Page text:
What Could Go Wrong?

Posted: May 29th, 2012 | Author: | Filed under: Philadelphia Eagles | 30 Comments »

I tend to be a glass half-full guy.  I don’t put on blinders and pretend problems don’t exist.  I just happen to focus on the positive side of  things.  This bothers some readers/Eagles fans.  I get that.  I’ve talked before about my buddy Dan from the sportsbar in 1995-97.  He just knew something was about to go wrong.  And this was our pre-kickoff discussion.  Dan just came at things very differently than I did.  It was a good lesson for me.  Plus, he was a nice guy and fun to talk to.  Those games were not always pleasant to watch.  You needed someone to yell at/with.

While most of my posts here tend to be positive, that doesn’t mean I don’t from time to time wonder about troubles that could come our way.  What could go wrong?

The first thing people go to is injuries.  You could run through a ton of scenarios here and all would be negative.  I will say this…a really good team will overcome injuries.  We saw this last year with the Texans and Giants.  Houston lost DE Mario Williams for the season after just a few games.   QB Matt Schaub started 10 games before going on IR.  WR Andre Johnson never went on IR, but only played in 7 games all year due to nagging injuries.  The Texans still had their best year.  They beat Cincy in the playoffs and then put a serious scare in Baltimore.  Both those games had #3 QB T.J. Yates as the starter.  The overall team was so good that they were able to overcome injuries.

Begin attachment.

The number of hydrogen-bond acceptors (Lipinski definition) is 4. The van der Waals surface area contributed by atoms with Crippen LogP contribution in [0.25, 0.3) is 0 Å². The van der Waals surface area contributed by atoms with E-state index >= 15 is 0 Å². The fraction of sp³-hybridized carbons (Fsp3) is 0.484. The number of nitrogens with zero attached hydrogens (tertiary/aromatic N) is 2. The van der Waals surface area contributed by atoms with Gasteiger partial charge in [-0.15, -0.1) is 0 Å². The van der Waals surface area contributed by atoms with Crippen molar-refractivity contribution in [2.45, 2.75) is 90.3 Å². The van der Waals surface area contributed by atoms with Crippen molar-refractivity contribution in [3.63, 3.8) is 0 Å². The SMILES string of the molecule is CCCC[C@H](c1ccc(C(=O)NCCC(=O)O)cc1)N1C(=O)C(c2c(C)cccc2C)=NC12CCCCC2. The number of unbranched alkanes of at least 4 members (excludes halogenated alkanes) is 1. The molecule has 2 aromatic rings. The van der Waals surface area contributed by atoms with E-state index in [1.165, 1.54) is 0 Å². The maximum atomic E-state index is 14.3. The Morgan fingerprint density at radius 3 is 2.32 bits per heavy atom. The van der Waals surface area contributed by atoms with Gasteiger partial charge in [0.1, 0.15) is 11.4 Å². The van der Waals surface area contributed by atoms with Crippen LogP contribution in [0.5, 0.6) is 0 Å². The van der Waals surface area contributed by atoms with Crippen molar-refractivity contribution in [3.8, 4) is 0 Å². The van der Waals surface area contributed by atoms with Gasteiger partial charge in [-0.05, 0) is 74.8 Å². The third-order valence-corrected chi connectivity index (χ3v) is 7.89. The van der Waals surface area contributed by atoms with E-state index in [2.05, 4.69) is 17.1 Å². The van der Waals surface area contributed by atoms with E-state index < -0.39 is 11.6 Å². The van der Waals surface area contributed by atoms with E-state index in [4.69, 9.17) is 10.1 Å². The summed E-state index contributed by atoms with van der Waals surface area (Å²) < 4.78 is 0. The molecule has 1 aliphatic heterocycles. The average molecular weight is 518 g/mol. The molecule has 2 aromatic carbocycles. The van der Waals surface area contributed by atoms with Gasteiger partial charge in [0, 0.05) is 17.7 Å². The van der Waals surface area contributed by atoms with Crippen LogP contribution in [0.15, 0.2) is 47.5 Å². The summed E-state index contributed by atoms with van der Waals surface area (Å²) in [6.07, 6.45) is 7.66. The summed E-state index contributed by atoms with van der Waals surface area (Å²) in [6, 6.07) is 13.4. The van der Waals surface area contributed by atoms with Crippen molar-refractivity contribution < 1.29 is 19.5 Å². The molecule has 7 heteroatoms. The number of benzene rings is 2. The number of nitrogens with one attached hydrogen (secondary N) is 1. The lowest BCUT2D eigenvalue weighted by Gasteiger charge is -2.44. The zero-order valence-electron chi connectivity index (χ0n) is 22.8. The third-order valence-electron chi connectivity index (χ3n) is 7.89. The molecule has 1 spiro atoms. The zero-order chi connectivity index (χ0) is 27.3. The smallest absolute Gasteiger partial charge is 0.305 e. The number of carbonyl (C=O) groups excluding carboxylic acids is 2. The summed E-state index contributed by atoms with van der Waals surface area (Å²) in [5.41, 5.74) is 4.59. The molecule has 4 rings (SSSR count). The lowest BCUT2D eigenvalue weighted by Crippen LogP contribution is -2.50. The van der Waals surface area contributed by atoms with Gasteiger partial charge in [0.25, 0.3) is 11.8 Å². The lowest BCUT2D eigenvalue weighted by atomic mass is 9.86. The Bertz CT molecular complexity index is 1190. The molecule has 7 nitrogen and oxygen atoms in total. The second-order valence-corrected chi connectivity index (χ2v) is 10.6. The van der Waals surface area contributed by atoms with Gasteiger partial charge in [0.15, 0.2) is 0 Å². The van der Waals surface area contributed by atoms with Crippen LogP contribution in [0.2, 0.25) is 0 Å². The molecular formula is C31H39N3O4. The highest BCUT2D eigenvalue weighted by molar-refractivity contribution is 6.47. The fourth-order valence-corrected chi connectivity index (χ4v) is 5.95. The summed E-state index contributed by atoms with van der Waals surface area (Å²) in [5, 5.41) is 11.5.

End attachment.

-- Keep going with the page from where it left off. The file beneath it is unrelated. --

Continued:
The Giants had a lot of guys go down for a few games here and there.  It didn’t matter.  As long as Eli Manning and JPP lined up, the team found a way to win.  The team didn’t play great football, but the key players did.